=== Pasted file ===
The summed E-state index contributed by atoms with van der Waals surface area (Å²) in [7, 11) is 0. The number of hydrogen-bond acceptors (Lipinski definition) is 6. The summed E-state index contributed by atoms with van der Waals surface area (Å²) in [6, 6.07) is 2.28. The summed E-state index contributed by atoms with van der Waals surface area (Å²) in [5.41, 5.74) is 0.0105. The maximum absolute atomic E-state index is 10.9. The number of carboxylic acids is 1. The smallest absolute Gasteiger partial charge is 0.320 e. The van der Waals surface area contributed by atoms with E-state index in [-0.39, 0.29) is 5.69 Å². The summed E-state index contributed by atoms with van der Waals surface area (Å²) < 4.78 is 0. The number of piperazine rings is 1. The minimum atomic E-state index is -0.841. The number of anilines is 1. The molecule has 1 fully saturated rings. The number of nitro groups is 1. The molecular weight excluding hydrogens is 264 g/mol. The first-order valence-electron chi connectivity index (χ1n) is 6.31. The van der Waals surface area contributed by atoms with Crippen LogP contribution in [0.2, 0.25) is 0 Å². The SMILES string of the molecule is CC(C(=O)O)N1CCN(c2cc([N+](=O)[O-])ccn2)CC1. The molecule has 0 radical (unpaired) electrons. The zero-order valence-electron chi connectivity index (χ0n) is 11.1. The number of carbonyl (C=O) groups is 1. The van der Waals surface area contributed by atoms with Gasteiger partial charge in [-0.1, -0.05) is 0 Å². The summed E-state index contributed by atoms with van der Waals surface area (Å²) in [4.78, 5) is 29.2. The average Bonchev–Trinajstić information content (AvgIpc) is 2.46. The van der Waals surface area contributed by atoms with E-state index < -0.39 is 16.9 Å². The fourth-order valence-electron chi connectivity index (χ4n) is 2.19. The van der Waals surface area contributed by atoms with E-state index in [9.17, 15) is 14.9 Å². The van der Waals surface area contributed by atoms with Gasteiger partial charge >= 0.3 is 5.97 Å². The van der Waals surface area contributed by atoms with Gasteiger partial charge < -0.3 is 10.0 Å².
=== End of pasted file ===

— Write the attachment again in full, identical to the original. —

The summed E-state index contributed by atoms with van der Waals surface area (Å²) in [7, 11) is 0. The number of hydrogen-bond acceptors (Lipinski definition) is 6. The summed E-state index contributed by atoms with van der Waals surface area (Å²) in [6, 6.07) is 2.28. The summed E-state index contributed by atoms with van der Waals surface area (Å²) in [5.41, 5.74) is 0.0105. The maximum absolute atomic E-state index is 10.9. The number of carboxylic acids is 1. The smallest absolute Gasteiger partial charge is 0.320 e. The van der Waals surface area contributed by atoms with E-state index in [-0.39, 0.29) is 5.69 Å². The summed E-state index contributed by atoms with van der Waals surface area (Å²) < 4.78 is 0. The number of piperazine rings is 1. The minimum atomic E-state index is -0.841. The number of anilines is 1. The molecule has 1 fully saturated rings. The number of nitro groups is 1. The molecular weight excluding hydrogens is 264 g/mol. The first-order valence-electron chi connectivity index (χ1n) is 6.31. The van der Waals surface area contributed by atoms with Crippen LogP contribution in [0.2, 0.25) is 0 Å². The SMILES string of the molecule is CC(C(=O)O)N1CCN(c2cc([N+](=O)[O-])ccn2)CC1. The molecule has 0 radical (unpaired) electrons. The zero-order valence-electron chi connectivity index (χ0n) is 11.1. The number of carbonyl (C=O) groups is 1. The van der Waals surface area contributed by atoms with Gasteiger partial charge in [-0.1, -0.05) is 0 Å². The summed E-state index contributed by atoms with van der Waals surface area (Å²) in [4.78, 5) is 29.2. The average Bonchev–Trinajstić information content (AvgIpc) is 2.46. The van der Waals surface area contributed by atoms with E-state index < -0.39 is 16.9 Å². The fourth-order valence-electron chi connectivity index (χ4n) is 2.19. The van der Waals surface area contributed by atoms with E-state index in [9.17, 15) is 14.9 Å². The van der Waals surface area contributed by atoms with Gasteiger partial charge >= 0.3 is 5.97 Å². The van der Waals surface area contributed by atoms with Gasteiger partial charge < -0.3 is 10.0 Å².